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A contract between the the Texas National Guard (TNG) and Digital Receiver Technology, Inc. (DRT) shows the TNG spent over $300,000 installing devices on two of its surveillance planes capable of eavesdropping on cell phone calls.


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According to the Texas Observer, Guard officials installed DRT 130 1C devices as part of a partnership with the Drug Enforcement Administration (DEA) for use in counter-narcotics operations, reportedly purchased with state money.

The device, known as a “dirt box,” is said to work by effectively tricking cell phones within its range to connecting to its receivers instead of nearby cell towers as normally designed to function, allowing it to collect the data from a call.

They can reportedly intercept locations, numbers dialed, texts and photos, additionally equipped with the ability to listen in on phone calls.

Such technology troubles some privacy advocates, even in the face of a security necessity argument, such as if police accessed the information in their attempts to gather evidence of a crime.

Furthermore, where to draw the line is arguably a shifting front, especially in regard to the Fourth Amendment and criminally-related due process.

Those in support of metadata collection say DRT devices like these do not gather personal information from people who are in no way involved in an investigation, and haven’t committed any sort of crime.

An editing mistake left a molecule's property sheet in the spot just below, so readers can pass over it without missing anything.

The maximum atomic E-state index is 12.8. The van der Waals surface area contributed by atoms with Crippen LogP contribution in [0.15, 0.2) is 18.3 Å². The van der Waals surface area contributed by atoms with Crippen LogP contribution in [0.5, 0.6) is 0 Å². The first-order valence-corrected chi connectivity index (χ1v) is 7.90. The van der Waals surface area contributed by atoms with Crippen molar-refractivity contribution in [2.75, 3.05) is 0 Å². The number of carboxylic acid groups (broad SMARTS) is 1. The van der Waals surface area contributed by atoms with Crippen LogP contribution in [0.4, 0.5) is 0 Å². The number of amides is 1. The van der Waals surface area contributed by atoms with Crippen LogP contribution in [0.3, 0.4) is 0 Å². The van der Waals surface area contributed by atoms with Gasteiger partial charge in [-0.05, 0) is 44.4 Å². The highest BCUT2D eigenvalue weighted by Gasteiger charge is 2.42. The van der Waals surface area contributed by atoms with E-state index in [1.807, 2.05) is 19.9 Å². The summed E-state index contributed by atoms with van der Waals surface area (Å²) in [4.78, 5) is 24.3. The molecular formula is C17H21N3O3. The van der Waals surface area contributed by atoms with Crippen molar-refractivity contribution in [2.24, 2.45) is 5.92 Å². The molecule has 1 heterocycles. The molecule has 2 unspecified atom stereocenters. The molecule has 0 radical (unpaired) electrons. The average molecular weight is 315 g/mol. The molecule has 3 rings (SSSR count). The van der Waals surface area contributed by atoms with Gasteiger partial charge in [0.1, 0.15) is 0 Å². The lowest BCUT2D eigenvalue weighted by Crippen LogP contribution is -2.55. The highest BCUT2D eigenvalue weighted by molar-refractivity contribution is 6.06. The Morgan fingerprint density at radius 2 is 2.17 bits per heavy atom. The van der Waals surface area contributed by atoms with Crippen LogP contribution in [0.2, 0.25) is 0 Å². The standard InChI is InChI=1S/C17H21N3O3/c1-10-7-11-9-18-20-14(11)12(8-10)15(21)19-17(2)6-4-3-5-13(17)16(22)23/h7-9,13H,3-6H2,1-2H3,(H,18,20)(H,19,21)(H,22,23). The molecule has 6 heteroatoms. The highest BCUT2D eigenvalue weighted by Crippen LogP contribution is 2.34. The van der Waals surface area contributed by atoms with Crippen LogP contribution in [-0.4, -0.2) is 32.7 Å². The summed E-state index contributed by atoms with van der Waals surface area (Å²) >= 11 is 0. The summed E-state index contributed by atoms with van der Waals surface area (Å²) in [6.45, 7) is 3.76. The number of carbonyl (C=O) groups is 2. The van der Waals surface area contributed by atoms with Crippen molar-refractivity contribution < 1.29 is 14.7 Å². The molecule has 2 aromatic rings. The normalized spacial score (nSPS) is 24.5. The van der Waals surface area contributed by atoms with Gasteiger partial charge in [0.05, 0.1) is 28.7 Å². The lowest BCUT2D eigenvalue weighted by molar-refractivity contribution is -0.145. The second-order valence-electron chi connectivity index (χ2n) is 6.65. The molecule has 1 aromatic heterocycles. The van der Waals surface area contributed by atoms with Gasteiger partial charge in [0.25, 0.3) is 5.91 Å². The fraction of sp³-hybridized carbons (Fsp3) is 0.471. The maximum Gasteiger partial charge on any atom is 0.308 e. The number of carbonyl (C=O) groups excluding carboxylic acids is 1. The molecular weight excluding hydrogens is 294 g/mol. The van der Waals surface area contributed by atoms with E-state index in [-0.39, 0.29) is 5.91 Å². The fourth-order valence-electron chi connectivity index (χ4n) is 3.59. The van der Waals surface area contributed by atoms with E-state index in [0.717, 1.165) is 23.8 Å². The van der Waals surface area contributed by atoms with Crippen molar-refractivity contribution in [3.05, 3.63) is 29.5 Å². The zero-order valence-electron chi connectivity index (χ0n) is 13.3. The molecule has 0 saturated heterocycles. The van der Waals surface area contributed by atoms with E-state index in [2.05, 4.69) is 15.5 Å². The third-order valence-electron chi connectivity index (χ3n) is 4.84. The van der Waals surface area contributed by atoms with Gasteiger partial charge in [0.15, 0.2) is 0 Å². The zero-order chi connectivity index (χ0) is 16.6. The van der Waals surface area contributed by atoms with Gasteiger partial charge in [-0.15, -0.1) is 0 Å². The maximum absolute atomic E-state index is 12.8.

However, from the opposition’s point of view, the metadata is allegedly still accessible and technically capable of revealing personal information in how it can show call and location patterns.

What happens to this information? How is the collecting agency allowed to use it? How long can they keep it? How do they dispose of it?

The Texas Department of Public Safety reportedly uses similar devices, called Stingrays, in its investigations; as a law enforcement agency, the data they collect is generally considered legal to use if they have a warrant for the person subject to the collection, according to the Observer.

It is unclear, though, whether the National Guard is obtaining warrants for the use of the information collected through its dirt boxes, or what legal authority it plans to use as permission for such actions.

For further context of why one could expect criminal rights protection in this situation, the TNG is under the governor’s control and considered a military institution.

Regarding the use of these devices, during an interview, state representative César Blanco said the following:

“…if the Texas National Guard want to get into the business of surveillance and utilizing intelligence and classifying intelligence, there’s got to be an oversight body that responds to the citizens of Texas.”

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Twenty-three other states, in addition to Texas, reportedly use this technology as a law enforcement tool.

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